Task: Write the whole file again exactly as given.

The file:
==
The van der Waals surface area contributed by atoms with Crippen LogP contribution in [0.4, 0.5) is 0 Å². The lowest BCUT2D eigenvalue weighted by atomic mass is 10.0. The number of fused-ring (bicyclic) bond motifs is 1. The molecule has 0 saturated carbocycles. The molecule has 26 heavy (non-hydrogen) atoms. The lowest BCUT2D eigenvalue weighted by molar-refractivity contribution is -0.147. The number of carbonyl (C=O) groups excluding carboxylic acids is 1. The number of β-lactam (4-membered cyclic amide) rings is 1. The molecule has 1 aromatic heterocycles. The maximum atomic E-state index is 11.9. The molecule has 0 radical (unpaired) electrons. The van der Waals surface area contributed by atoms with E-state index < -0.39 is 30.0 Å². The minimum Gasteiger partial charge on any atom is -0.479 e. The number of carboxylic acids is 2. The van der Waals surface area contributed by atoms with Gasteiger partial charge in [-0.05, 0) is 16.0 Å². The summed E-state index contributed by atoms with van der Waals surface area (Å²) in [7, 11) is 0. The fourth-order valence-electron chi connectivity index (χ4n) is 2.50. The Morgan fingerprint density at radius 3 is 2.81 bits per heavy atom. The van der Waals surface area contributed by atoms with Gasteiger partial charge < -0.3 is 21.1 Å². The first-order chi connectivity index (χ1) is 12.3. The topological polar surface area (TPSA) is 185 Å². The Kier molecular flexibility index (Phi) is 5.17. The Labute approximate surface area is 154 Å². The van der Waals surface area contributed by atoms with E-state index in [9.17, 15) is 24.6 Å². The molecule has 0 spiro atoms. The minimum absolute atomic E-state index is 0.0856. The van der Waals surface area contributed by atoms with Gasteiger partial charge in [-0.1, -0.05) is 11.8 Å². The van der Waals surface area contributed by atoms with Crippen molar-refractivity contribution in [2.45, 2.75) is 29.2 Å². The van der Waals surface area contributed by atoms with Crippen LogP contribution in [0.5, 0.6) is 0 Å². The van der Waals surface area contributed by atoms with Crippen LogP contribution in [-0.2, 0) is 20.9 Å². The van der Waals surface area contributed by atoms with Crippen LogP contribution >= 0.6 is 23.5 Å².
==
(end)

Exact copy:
The van der Waals surface area contributed by atoms with Crippen LogP contribution in [0.4, 0.5) is 0 Å². The lowest BCUT2D eigenvalue weighted by atomic mass is 10.0. The number of fused-ring (bicyclic) bond motifs is 1. The molecule has 0 saturated carbocycles. The molecule has 26 heavy (non-hydrogen) atoms. The lowest BCUT2D eigenvalue weighted by molar-refractivity contribution is -0.147. The number of carbonyl (C=O) groups excluding carboxylic acids is 1. The number of β-lactam (4-membered cyclic amide) rings is 1. The molecule has 1 aromatic heterocycles. The maximum atomic E-state index is 11.9. The molecule has 0 radical (unpaired) electrons. The van der Waals surface area contributed by atoms with E-state index < -0.39 is 30.0 Å². The minimum Gasteiger partial charge on any atom is -0.479 e. The number of carboxylic acids is 2. The van der Waals surface area contributed by atoms with Gasteiger partial charge in [-0.05, 0) is 16.0 Å². The summed E-state index contributed by atoms with van der Waals surface area (Å²) in [7, 11) is 0. The fourth-order valence-electron chi connectivity index (χ4n) is 2.50. The Morgan fingerprint density at radius 3 is 2.81 bits per heavy atom. The van der Waals surface area contributed by atoms with Gasteiger partial charge < -0.3 is 21.1 Å². The first-order chi connectivity index (χ1) is 12.3. The topological polar surface area (TPSA) is 185 Å². The Kier molecular flexibility index (Phi) is 5.17. The Labute approximate surface area is 154 Å². The van der Waals surface area contributed by atoms with E-state index in [9.17, 15) is 24.6 Å². The molecule has 0 spiro atoms. The minimum absolute atomic E-state index is 0.0856. The van der Waals surface area contributed by atoms with Gasteiger partial charge in [-0.1, -0.05) is 11.8 Å². The van der Waals surface area contributed by atoms with Crippen molar-refractivity contribution in [2.45, 2.75) is 29.2 Å². The van der Waals surface area contributed by atoms with Crippen LogP contribution in [0.5, 0.6) is 0 Å². The van der Waals surface area contributed by atoms with Crippen LogP contribution in [-0.2, 0) is 20.9 Å². The van der Waals surface area contributed by atoms with Crippen LogP contribution >= 0.6 is 23.5 Å².